Marilyn (10:37):

You know, I was very needy in that way. I think I was raised that way to be like, you know, always needing feedback and, and that kind of thing. And afterwards, I mean, my, my confidence level even way past is even since I’ve been doing what I’m doing now, which we, I ended up purchasing two gyms during a pandemic, just crazy. But my confidence level has just like gone through the roof. It’s, it’s kind of crazy. And I always looked, you know, when you think about the physical person and I know we’re talking about mindset, but when I became a personal trainer, I was like, I don’t look like a trainer who is gonna wanna train with me. But when you think about it, there’s so many people that have that phobia of the gym because they don’t feel like that they look like the gym bunnies or whatever, and it’s opened so many doors for me. And so that’s boosted my confidence a lot and just seeing how many people need help and are coming to me for help has really done a lot for my confidence level.

Michelle (11:39):

I love that before and after. And I’m, I’m assuming correct me if I’m wrong. Maybe in some alternate universe you could have gone from here to there without the surgery at all. Maybe may,

Marilyn (11:50):


Michelle (11:51):

Or could somebody maybe

Marilyn (11:53):

I think somebody can, right. So I think if you have the right support and the right tools, and unfortunately I didn’t have the right support and the right tools until after my surgery. Mm. So some of this is like 2020 hindsight, cuz I definitely have had a lot of success with weight loss and feeling accomplished and whatnot, but I never took it fully all the way. Cuz this, this victim thing was always there and I have to keep it in check. That girl is loud. Sometimes that little voice in my head, it’s a lot of work, not just, you know, like the physical and like what I eat and all that stuff. But my mindset is a lot of work and I have to always be grateful for where I am and look back to where I was, which is, that’s the thing that I value the most about the before and after picture to stay on top of your game. That way mentally is a huge challenge. Sometimes it is, especially this last year has been quite a year.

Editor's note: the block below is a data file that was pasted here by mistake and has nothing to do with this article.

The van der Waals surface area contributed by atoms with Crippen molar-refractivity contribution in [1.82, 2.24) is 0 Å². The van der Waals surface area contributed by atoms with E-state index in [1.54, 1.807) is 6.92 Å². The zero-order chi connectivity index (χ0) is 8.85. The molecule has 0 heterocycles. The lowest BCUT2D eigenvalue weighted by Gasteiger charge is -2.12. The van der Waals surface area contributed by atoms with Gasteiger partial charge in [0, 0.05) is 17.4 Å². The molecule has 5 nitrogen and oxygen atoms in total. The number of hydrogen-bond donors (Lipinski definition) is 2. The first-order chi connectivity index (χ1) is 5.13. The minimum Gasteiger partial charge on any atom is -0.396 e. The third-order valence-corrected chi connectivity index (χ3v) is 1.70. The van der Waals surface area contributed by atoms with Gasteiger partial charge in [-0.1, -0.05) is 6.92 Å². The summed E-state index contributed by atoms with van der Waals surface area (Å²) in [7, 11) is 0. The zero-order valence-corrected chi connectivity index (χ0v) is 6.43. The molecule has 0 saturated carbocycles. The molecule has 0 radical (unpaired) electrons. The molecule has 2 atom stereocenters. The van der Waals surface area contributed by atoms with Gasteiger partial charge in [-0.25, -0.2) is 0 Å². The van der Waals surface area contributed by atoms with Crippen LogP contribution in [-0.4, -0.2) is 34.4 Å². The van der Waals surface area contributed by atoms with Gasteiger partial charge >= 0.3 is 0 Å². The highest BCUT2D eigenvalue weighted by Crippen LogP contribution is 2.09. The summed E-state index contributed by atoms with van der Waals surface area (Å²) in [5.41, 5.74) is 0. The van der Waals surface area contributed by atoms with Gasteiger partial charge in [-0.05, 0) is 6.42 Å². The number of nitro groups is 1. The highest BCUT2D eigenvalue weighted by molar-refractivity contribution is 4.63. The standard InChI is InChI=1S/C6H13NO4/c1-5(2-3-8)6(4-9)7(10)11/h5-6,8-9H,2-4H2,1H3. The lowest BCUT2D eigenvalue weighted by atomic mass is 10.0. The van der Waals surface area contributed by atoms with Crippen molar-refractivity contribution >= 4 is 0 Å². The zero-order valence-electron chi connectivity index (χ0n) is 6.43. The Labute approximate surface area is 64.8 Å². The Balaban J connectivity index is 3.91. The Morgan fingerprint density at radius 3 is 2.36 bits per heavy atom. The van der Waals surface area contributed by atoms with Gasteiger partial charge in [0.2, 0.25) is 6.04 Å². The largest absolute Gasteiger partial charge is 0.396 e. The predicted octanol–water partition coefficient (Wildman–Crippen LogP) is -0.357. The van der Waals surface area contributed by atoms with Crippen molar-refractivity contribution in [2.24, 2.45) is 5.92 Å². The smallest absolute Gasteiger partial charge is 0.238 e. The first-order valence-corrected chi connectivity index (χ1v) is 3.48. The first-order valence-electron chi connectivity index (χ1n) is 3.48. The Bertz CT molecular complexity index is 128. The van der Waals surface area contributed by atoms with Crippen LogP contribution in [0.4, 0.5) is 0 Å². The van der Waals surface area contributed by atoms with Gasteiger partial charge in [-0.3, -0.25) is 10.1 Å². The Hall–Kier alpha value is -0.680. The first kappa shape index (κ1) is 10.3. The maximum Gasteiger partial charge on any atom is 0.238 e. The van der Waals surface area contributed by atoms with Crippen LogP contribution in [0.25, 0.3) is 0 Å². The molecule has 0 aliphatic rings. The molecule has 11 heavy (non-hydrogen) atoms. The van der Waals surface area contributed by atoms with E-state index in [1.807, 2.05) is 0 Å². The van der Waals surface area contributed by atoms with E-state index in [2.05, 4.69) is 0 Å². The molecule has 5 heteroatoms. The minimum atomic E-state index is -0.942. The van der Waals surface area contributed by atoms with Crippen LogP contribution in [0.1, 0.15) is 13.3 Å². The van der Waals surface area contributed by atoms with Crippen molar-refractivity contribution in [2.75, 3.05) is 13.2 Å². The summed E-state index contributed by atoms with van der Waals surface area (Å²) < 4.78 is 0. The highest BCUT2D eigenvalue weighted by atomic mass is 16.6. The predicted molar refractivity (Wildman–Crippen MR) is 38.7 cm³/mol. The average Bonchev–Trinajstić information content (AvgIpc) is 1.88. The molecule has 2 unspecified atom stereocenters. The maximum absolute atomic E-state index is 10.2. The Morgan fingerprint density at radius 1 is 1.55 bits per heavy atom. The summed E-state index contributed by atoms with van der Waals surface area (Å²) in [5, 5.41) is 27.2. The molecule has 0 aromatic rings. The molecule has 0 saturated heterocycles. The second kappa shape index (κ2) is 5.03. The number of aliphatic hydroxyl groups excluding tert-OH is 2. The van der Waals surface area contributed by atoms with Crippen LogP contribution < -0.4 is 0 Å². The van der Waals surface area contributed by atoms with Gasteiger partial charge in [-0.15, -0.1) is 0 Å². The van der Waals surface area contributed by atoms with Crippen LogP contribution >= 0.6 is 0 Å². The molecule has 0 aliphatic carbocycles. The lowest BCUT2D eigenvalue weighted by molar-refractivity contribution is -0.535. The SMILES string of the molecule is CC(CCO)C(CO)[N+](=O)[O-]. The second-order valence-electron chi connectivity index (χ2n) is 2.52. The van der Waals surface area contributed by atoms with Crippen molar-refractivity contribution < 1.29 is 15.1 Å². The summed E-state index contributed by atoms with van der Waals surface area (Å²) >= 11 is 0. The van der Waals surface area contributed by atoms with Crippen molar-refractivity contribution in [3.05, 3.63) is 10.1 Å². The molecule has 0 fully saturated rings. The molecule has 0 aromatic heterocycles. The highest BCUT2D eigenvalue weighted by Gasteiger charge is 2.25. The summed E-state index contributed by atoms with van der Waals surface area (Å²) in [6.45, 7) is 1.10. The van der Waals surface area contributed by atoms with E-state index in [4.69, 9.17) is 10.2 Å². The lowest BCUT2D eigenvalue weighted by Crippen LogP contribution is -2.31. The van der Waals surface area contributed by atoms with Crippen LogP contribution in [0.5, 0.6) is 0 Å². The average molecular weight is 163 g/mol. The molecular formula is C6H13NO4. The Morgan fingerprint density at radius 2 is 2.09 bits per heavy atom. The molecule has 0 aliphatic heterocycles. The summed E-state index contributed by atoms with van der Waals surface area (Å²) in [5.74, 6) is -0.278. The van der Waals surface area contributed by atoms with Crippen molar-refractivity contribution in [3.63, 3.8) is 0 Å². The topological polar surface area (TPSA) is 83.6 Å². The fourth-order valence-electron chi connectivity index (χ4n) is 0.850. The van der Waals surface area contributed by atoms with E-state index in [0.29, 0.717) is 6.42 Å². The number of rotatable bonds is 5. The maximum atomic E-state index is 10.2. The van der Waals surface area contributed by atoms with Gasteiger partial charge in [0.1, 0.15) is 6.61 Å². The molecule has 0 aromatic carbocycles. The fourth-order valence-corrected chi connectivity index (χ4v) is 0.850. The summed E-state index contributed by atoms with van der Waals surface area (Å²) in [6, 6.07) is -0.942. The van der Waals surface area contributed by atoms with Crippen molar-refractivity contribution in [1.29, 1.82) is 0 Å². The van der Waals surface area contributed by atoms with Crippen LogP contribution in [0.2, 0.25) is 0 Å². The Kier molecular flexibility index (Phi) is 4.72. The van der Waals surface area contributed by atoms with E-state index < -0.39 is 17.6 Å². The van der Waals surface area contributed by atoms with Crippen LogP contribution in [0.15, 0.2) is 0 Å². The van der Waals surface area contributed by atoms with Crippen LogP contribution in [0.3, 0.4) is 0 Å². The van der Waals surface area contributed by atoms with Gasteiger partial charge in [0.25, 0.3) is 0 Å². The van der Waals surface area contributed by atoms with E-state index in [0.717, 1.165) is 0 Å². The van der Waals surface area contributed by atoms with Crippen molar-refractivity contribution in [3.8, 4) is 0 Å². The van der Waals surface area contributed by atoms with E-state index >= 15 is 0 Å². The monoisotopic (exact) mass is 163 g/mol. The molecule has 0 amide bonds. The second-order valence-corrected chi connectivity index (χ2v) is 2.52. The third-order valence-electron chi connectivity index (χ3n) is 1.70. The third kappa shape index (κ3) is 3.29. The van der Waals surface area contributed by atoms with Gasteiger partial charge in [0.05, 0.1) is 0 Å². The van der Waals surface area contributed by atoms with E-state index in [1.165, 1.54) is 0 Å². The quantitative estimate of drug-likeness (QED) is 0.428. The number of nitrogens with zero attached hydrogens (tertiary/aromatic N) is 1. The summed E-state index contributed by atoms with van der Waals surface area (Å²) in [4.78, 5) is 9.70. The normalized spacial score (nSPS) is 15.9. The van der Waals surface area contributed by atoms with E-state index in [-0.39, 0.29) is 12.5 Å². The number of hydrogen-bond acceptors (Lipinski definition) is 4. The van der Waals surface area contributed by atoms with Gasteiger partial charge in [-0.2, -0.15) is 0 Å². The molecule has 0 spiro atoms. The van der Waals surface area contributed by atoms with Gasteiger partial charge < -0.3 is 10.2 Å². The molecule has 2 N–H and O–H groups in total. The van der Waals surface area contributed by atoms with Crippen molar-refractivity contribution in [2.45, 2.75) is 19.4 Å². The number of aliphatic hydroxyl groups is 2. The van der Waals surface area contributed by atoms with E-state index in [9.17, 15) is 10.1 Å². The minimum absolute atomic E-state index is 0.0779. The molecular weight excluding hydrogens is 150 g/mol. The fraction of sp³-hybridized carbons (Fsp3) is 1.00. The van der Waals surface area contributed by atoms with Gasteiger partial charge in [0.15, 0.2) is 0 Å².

Michelle (12:49):

I has been. And I apologize. I didn’t mean to suggest that you shouldn’t have had had the surgery. I just thought we’re talking, we’re talking about two different things. Right. And then I also wondered, could a person have the surgery, but they don’t do that deeper work, the mindset work. And then what is there before and after really look like.

Marilyn (13:09):

Yeah. And, and the people that I work with. So as a health coach and as bariatric lifestyle coach, I’ve been focusing very specifically in the area of regain. And so after surgery, a certain amount of regain is expected. And you know, there’s many statistics about that, but you do hear the stories about the people who gain their weight back and the people who do that are the one that don’t change their mindset. That’s the thing that I work on. And it’s more about habits and thought patterns and doing more of an internal change. Cause everything else is just kind of like, here’s some rules that you have to follow, but if you don’t embrace it mentally and if you don’t find a way to love yourself throughout the process, then you’re not really fixing anything. Um, there there’s a saying in, in the weight loss surgery community, it’s like we only operate on your digestive system, not your brain.

Michelle (14:05):

Yes, exactly. So we might think like this, this medical tool is gonna fix this medical condition, but not completely, right.

Marilyn (14:14):